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About Callen Harty

Originally from Shullsburg, Wisconsin Callen Harty is the author of four books and numerous published essays, poems, and articles. His most recent book is The Stronger Pull, a memoir about coming out in a small town in Wisconsin. His first book was My Queer Life, a compilation of over 30 years worth of writing on living life as a queer man. It includes essays, poems, speeches, monologues, and more. Empty Playground: A Survivor's Story, is a memoir about surviving childhood sex abuse. His play, Invisible Boy, is a narrative with poetic elements and is also an autobiographical look as surviving child sex abuse. All are available on Amazon.com (and three of them on Kindle) or can be ordered through local bookstores, He has written almost two dozen plays and 50 monologues that have been produced. Most of them have been produced at Broom Street Theater in Madison, Wisconsin where he started as an actor, writer, and director in 1983. He served as the Artistic Director of the theater from 2005-2010. Monologues he wrote for the Wisconsin Veterans’ Museum won him awards from the Wisconsin Historical Society and the American Association of State and Local History. He has also had essays, poems, and articles published in newspapers and magazines around the country and has taken the top prize in several photo contests. His writing has appeared in Out!, James White Review, Scott Stamp Monthly, Wisconsin State Journal, and elsewhere. He has had several essays published online for Forward Seeking, Life After Hate, and The Progressive. Callen has also been a community activist for many years. He was the co-founder of Young People Caring, UW-Madison’s 10% Society, and Proud Theater. He served as the first President of Young People Caring and as the Artistic Director for Proud Theater for its first five years. He is still an adult mentor for the group. In 2003 he won OutReach’s Man of the Year award for his queer community activism. OutReach is Madison, Wisconsin’s lesbian/gay/bisexual/transgender community center. He also won a Community Shares of Wisconsin Backyard Hero award for his sex abuse survivor activism work. He has been invited to speak before many community groups, at a roundtable on queer community theater in New York City, and has emceed several events. In 2016, Wisconsin Coalition Against Sexual Assault named him their annual Courage Award winner for his activism, writing, and speaking on sexual assault.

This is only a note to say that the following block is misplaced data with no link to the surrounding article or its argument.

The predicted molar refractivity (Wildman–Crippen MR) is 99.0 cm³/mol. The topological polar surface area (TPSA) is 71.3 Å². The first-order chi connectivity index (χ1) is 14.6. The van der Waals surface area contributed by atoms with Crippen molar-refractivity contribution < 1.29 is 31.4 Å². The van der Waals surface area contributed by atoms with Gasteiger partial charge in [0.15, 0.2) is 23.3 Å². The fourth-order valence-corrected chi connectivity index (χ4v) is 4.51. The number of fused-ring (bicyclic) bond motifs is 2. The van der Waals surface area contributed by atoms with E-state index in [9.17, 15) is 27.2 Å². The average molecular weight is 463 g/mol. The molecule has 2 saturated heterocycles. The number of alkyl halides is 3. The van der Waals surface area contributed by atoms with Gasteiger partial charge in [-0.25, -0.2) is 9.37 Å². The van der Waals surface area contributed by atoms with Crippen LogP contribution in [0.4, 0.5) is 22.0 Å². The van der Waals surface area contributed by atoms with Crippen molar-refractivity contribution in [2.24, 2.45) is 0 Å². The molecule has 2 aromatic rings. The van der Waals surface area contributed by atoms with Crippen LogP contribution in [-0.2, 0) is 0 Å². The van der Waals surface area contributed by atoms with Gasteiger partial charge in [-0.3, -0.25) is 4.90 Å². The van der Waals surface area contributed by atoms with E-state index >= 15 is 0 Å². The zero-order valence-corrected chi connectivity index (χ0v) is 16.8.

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1 Response to On the Jussie Smollett Case

  1. Thanks very much, Callen, for a carefully balanced article.
    I’ve come to expect it, and bravo for you, my friend…